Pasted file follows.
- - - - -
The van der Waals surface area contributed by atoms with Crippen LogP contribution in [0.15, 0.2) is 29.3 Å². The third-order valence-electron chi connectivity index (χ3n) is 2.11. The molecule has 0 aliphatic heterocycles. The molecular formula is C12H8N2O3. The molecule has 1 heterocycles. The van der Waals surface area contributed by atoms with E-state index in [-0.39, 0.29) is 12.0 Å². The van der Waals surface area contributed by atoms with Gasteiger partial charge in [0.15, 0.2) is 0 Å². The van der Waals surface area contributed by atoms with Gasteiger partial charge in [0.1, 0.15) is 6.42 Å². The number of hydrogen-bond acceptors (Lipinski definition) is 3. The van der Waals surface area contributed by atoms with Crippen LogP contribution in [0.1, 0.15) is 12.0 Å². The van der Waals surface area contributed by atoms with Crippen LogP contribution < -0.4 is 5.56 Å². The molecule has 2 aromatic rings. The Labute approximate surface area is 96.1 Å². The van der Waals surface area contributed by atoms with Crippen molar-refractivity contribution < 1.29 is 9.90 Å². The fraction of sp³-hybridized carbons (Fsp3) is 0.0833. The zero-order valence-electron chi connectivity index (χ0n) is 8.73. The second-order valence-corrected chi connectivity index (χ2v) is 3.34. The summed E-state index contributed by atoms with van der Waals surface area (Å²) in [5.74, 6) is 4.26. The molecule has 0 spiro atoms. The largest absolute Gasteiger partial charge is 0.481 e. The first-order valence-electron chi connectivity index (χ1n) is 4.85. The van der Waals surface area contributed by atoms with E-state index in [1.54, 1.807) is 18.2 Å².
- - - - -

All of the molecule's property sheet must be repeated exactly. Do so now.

The van der Waals surface area contributed by atoms with Crippen LogP contribution in [0.15, 0.2) is 29.3 Å². The third-order valence-electron chi connectivity index (χ3n) is 2.11. The molecule has 0 aliphatic heterocycles. The molecular formula is C12H8N2O3. The molecule has 1 heterocycles. The van der Waals surface area contributed by atoms with E-state index in [-0.39, 0.29) is 12.0 Å². The van der Waals surface area contributed by atoms with Gasteiger partial charge in [0.15, 0.2) is 0 Å². The van der Waals surface area contributed by atoms with Gasteiger partial charge in [0.1, 0.15) is 6.42 Å². The number of hydrogen-bond acceptors (Lipinski definition) is 3. The van der Waals surface area contributed by atoms with Crippen LogP contribution in [0.1, 0.15) is 12.0 Å². The van der Waals surface area contributed by atoms with Crippen LogP contribution < -0.4 is 5.56 Å². The molecule has 2 aromatic rings. The Labute approximate surface area is 96.1 Å². The van der Waals surface area contributed by atoms with Crippen molar-refractivity contribution < 1.29 is 9.90 Å². The fraction of sp³-hybridized carbons (Fsp3) is 0.0833. The zero-order valence-electron chi connectivity index (χ0n) is 8.73. The second-order valence-corrected chi connectivity index (χ2v) is 3.34. The summed E-state index contributed by atoms with van der Waals surface area (Å²) in [5.74, 6) is 4.26. The molecule has 0 spiro atoms. The largest absolute Gasteiger partial charge is 0.481 e. The first-order valence-electron chi connectivity index (χ1n) is 4.85. The van der Waals surface area contributed by atoms with E-state index in [1.54, 1.807) is 18.2 Å².